Does the world need 999 more Borats? Armed with his distinct Pop Surrealist style and art making approach, Toronto based artist, Oli Goldsmith, has taken on the daunting task of creating a thousand original portraits of the pop icon.
Audiences worldwide immediately took to the comically controversial antics of Sacha Cohen’s character in the film Borat and the HBO series Da Ali G Show. Cohen’s film was a scathing satire cleverly manipulating reality-based situations that present a foreigner’s view of America turned inside out. Pealing another layer off Borat’s cult of personality, Goldsmith explores our obsession with manufactured celebrity. The project’s gallery is continually added to at 999Borats.com.
With a final deadline of July 1st, Goldsmith will have completed 999 original portraits and unveil the 1000th final piece; a life-sized canvas of Borat. The one portrait that isn’t for sale, Goldsmith will give away the 1000th piece on July 31st. Qualifying for the free contest requires only a name and e-mail.
“999 Borats” reveals a deeper cultural interpretation of Borat’s persona, but Goldsmith also relies on stream of consciousness creation. Just as Cohen’s Borat innocently weaves art, comedy and social commentary, Goldsmith relies on an intuitive creative process, letting the art’s end result speak freely.
Goldsmith relates to Cohen’s work in that, “…he is stirring up meaning without fully explaining or even knowing himself, what precisely his message is.” The creative act happens of its own accord, with more interesting and ultimately meaningful results. This culminates each piece’s conceptual originality, while flowing from Goldsmith’s aesthetic stamp as an artist. He eagerly mixes traditional techniques (paint, pastel, graphite and India ink) with experimental digital manipulation and transfer processes, creating a myriad of unique hybrids.
As a young artist of the digital era, one of Goldsmith’s motivations in undertaking “999 Borats” is enthusiasm for exploring the Internet’s potential as an art platform. Rather than focus on what the net lacks compared to “real world” art venues, Goldsmith wants to explore its unique potentials, “I’m interested in the audience being able to become engaged in the creative process rather than passively observe the end result,” he says.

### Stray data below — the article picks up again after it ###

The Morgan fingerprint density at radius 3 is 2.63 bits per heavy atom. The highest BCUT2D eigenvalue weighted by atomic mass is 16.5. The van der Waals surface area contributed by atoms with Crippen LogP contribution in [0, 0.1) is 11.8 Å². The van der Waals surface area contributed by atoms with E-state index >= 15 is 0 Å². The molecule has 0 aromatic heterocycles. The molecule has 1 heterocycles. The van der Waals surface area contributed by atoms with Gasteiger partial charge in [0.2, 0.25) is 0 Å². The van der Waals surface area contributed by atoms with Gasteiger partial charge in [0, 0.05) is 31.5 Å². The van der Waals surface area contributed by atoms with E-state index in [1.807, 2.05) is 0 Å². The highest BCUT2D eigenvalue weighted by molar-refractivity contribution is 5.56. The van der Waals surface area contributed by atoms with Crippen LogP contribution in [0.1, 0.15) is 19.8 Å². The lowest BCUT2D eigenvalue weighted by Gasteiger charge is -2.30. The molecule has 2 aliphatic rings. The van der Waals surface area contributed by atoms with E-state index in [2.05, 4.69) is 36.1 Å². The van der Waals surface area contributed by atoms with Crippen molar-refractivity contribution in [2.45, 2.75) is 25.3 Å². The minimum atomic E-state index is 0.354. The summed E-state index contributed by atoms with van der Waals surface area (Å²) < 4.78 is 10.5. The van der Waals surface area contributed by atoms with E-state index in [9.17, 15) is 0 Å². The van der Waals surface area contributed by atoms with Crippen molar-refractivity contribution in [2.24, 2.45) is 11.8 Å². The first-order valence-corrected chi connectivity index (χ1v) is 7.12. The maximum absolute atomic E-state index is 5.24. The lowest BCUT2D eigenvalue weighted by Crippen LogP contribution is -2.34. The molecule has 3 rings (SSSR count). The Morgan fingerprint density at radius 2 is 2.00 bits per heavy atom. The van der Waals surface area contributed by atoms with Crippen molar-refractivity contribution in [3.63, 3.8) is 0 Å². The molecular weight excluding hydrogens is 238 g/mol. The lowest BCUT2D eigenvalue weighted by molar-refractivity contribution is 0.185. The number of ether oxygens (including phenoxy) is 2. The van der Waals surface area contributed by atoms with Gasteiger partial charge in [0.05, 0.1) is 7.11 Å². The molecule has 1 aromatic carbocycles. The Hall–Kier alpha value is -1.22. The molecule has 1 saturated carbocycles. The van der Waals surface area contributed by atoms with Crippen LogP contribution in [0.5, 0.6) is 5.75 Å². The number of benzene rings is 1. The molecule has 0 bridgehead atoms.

The project’s site offers a downloadable screensaver that automatically streams new portraits as they are completed. Goldsmith has most recently added the ability for visitors to upload image contributions, adding visual samples and source material to the artist’s palette while remotely involving viewers with the art making process.
Goldsmith is a big advocate of the cultural and technological phenomenon of Web 2.0 (A term that embodies social networking and interactive technologies). Web 2.0 is something Goldsmith foresees changing the relationship of artists and audiences; blurring creative boundaries and enhancing the viewer’s experience.
This evolution is most apparent on websites like Flickr, MySpace or YouTube; but 999Borats.com showcases a highly focused interactivity. Through Web 2.0 advancements, Goldsmith is spearheading a new direction for visual artists to try out ideas that they may have hesitated exploring before.
Fittingly, the larger idea for 999 Borats began as a group on Flickr.com, where enthusiasm from online peers encouraged the project to grow. With posting about it on Saatchi’s ‘Your Gallery Blog’, mixed reactions served to fuel Goldsmith’s imagination. One user comment dismissed Borat as “just a useless bit of pop-culture debris,” capturing the essence of what Goldsmith wanted the project to examine.
He explains, “My earliest art making focused definitively on topics of Mass Media, Consumerism, etc…. Overall, I feel my work has grown to become a more inward reflection of that outer world as a whole; more personally psychological, yet still connected to the role media and celebrity play in all of our lives.”
The original portraits are for sale online exclusively; starting June 3rd for 8 consecutive weeks, 125 portraits will be added each Sunday to those available for purchase. On July 31st Goldsmith will post live the winner of the intentionally audacious, life-sized work on the website.
Having exhibited in galleries since age 16, Goldsmith’s prolific career has landed him acclaim, awards, and numerous projects for major agencies, record labels and entertainment companies. Other recent endeavors include an experimental web video project, popsurrealism.tv; a live feed of motion and sound, where viewers can install the ever-changing montage as an interactive screensaver.
Perhaps Goldsmith is best known for his award-winning music video, “In Repair” for Canada’s Alt-rockers, Our Lady Peace, along with the album art for the corresponding Spiritual Machines album.